There's some missing definitions here, but I don't know how to define them:
to draw a salary, to draw power, to draw water, etc.
I noticed a bunch of Google hits for drawed. At the very least it could be cited as non-standard jocular etc., but is drawed actually correct for any of the definitions, or was it ever considered so? DAVilla 17:52, 21 November 2006 (UTC)
# 5 under verbs
"to end a game with neither side winning The result will be a draw if nobody scores soon."
The sentence uses draw as a noun, not a verb. I don't know if this definition is wrong, or if this sentence was poorly written. It does seem odd to say "He will draw the game if he makes that move."
I'm cleaning the wikipedia page for the word draw. The following meanings don't seem to be in wiktionary yet, and I'm just dropping them off for other people to work them in.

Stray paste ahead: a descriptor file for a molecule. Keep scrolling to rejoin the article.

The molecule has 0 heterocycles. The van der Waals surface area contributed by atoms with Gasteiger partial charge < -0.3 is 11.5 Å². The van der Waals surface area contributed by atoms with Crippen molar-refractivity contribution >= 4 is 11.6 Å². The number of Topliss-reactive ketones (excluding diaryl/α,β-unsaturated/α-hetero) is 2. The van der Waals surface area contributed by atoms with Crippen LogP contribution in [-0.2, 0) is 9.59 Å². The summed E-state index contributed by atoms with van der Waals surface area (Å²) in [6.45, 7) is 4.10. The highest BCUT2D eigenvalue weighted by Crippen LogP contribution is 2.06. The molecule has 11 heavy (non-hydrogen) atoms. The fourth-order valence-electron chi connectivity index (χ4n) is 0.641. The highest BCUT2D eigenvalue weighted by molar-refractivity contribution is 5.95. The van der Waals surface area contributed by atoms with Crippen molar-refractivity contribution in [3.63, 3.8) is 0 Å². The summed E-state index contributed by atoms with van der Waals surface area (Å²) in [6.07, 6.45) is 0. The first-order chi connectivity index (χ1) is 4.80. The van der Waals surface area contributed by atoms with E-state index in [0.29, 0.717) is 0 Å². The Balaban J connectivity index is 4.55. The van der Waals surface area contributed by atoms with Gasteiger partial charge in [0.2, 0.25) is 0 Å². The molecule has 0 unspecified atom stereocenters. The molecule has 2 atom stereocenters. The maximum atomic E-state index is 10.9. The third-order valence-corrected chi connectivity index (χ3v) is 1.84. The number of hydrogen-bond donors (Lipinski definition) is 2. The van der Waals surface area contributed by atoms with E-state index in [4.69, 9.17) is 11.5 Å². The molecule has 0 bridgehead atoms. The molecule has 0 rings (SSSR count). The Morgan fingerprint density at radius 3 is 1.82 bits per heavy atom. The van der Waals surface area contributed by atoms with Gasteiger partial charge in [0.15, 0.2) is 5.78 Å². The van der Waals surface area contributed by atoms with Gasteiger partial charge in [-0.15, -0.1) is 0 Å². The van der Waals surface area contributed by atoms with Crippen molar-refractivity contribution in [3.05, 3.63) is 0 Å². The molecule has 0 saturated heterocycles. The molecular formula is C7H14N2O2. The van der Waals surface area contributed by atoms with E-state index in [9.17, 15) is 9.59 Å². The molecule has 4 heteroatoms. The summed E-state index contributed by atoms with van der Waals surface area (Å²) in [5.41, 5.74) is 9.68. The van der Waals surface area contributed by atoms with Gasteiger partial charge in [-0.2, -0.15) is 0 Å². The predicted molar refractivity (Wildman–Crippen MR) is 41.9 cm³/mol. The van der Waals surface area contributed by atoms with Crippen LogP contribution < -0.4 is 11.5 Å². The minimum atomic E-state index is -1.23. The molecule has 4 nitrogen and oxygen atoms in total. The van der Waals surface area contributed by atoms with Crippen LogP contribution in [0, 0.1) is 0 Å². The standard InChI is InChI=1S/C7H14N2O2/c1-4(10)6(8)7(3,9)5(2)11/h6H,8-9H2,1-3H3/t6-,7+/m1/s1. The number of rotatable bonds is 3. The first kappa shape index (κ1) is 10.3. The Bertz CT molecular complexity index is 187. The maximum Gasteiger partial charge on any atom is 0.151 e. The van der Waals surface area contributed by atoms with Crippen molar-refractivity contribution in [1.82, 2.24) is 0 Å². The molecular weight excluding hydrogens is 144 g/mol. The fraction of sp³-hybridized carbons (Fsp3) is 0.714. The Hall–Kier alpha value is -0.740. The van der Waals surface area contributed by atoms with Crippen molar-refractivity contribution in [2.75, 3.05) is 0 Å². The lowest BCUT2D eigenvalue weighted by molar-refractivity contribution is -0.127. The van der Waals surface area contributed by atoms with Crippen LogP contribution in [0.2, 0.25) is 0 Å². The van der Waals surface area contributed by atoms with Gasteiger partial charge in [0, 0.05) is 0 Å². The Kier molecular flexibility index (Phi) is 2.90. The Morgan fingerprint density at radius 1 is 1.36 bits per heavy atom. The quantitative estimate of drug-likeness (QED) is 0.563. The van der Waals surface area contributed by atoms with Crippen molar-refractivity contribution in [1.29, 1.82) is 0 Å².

- Draw is a colloquial term for cannabis.
- In a commission-based job, a draw is an advance on future (potential) commissions given to an employee by the employer.
- In geography, a draw is a dry stream bed that drains surface water only during periods of heavy rain or flooding.
- In firearms, drawing is a term for brandishing one's gun.
- In archery, to draw is the term for the act of preparing the arrow to shoot.
Sgeureka 15:27, 21 March 2007 (UTC)
draw the curtains
to draw the curtains mean to open or close, or even to move them.
- A hand which is unlikely the best hand, but which has a chance to become one with future card.
It it heckers, that's perhaps a fact (subjectively speaking) about a draw, but it's not even close to correct. The poker sense for the verb isn't one I know, with Texas Hold'em you can draw but you can't "trade in cards". Mglovesfun (talk) 16:04, 26 July 2010 (UTC)